Make rais­ing chil­dren eas­ier to swal­low

From deal­ing with screen time to sleep time, and food and friend­ships, four ex­perts share their top tips with, He­len O’Cal­laghan

Irish Examiner - Feelgood - - Feature -

PAR­ENT­ING can be tough. Any­thing from food re­fusal to screen ad­dic­tion to home­work blues can leave us at a loss. Here, four par­ent­ing ex­perts tackle typ­i­cal prob­lems.

CON­NEC­TION Child psy­chother­a­pist Col­man Noc­tor

My child doesn’t tell me much about their life. How can we con­nect bet­ter? >> “The bal­ance be­tween be­ing ap­proach­able and nag­ging is hard to get right. Some­times, the more a child is asked, the less they’ll say. Ask how they’re do­ing rather than what they’re do­ing. How is school, your friend­ships – who did you play with, did you have fun? This shows gen­uine in­ter­est in what they have to say.

“As par­ents, we must re­alise it can’t be all on our terms – we have to be in­ter­ested in what in­ter­ests our chil­dren. A small child might have an in­ter­est in sharks or di­nosaurs. They can go on a bit about it and, in life’s busy­ness, a par­ent can shut them down – ‘I’ve heard enough about sharks for the mo­ment, I’m busy mak­ing lunch’. Putting the spade­work into lis­ten­ing to them on the facts and fig­ures about 15 dif­fer­ent di­nosaurs will pay off when you want a con­ver­sa­tion where you have an agenda im­por­tant to you.

“Ba­si­cally, ‘the more I lis­ten, the less I shout’. Be in­ter­ested, gen­uine and authen­tic. Of­ten, sit­ting down ‘to have a con­ver­sa­tion’ with a child doesn’t work – do it when en­gaged in ac­tiv­ity like bak­ing/walk­ing the dog.”


My tod­dler’s prone to ma­jor melt­downs. What can I do when he has a tem­per tantrum? And what if it hap­pens in pub­lic? >> “Tantrums – emo­tional dereg­u­la­tion – are an un­avoid­able fea­ture of child­hood. Your child hasn’t yet de­vel­oped ca­pac­ity to man­age emo­tion. Help them man­age it: cre­ate a lan­guage to help them ex­press their feel­ings be­cause where words fail, be­hav­iour takes over. Pro­vid­ing chil­dren with emo­tional lan­guage en­ables them to bet­ter ne­go­ti­ate their wants/needs than chil­dren with­out those words.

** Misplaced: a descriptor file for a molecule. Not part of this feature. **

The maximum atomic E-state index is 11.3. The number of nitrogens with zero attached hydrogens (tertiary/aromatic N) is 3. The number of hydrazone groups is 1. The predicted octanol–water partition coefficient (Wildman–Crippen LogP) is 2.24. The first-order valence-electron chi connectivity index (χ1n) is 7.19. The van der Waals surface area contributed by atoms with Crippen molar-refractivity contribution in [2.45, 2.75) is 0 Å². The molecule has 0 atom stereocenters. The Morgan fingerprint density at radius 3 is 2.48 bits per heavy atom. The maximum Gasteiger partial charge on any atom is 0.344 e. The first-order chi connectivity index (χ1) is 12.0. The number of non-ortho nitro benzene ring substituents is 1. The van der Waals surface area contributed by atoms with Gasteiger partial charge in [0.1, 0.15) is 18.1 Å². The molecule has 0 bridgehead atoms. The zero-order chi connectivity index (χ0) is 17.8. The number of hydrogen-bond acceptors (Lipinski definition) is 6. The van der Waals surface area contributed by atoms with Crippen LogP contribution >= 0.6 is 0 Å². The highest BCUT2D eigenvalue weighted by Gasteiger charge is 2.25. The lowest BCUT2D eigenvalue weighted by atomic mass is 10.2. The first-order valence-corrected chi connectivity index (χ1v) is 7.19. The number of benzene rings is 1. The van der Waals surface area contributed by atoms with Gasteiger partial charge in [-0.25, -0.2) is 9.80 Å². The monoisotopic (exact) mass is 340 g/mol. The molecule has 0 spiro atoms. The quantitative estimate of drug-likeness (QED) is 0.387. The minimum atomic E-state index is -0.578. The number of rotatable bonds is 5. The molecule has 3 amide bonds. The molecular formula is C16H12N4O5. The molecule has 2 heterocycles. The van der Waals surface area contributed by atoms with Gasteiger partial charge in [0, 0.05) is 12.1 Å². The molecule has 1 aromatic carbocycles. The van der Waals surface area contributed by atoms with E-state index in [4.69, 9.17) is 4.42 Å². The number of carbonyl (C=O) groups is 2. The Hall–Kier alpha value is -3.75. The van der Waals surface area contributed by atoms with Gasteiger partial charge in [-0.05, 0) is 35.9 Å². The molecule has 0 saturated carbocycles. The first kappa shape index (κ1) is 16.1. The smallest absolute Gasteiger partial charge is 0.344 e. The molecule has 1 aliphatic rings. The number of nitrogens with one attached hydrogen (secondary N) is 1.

“Read to chil­dren at bed­time – loads of sto­ries with emo­tion in them. Give your child a lex­i­con of emo­tion – how does the char­ac­ter feel: an­gry, sad, hurt? Chil­dren can feel un­der pres­sure when asked how they feel – it’s eas­ier to talk about how some­one else might feel.

“Sanc­tions for tantrums are im­por­tant. Don’t al­low tantrums to achieve their goal. Pub­lic tantrums are likely to do so with greater ac­cu­racy – if you’re in the mid­dle of Aldi and your child wants those choco­late but­tons, you’re more likely to give in. Yet, chil­dren won’t learn to reg­u­late emo­tion if dis-reg­u­la­tion is re­warded. Your child may learn more from a trip to the park, aban­doned due to a tantrum, than they’ll gain by stay­ing in the park.

“Par­ents need to re­alise a child’s be­hav­iour doesn’t al­ways re­flect on them. When a tantrum hap­pens in pub­lic, we feel scru­ti­nised, judged – we’re not do­ing it right, we’re overly per­mis­sive or overly strict, some­one else could do it bet­ter.

“But man­ag­ing a tantrum’s re­ally dif­fi­cult. It’s hard to hold your cool. There’s a nar­ra­tive out there that we have to be calm and Mary Pop­pins­like. The re­al­ity isn’t like that – you’re blood pres­sure’s up, your pulse is rac­ing, you feel scru­ti­nised. Man­ag­ing a tantrum per­fectly is the ex­cep­tion more than the rule – most of us floun­der be­cause it’s dif­fi­cult.”

SCREENS Psy­chol­o­gist and author Stella O’Mal­ley

My child has been on his screen all day, he’s ob­sessed with Fort­nite, I want him to get some fresh air. What’s the best ap­proach? >> “You’ve got to take a hard line. When you con­sider the bil­lions spent on keep­ing your child on­screen – with psy­chol­o­gists paid to fig­ure out how to do it – you have to re­sist quite strongly, or your child will be ad­dicted. It’s not enough for par­ents to say ‘all the kids are do­ing it’. No – they’re not.

“Whether it’s Snapchat, What­sApp, what­ever, all the mes­sag­ing does get a bit weird and twisted at night. It’s not nec­es­sar­ily cy­ber­bul­ly­ing but emo­tions are height­ened at night and those kids who are up are the ones with un­fet­tered ac­cess to screens. At night, chil­dren are telling their lives in a very dark way, putting up pho­tos in a dark way. I’ve come across chil­dren who’re on­line at 2am – one mum took the phone off her child at 9pm. Next morn­ing the girl had 273 mes­sages, from friends used to her hav­ing ac­cess af­ter 9pm.

“Bring in parental con­trol [so­lu­tions] like iKydz – it’s de­vice-spe­cific and you can have it so that par­tic­u­lar de­vices [your child has] all go off at 9pm or your child can only be on for 50 min­utes a day.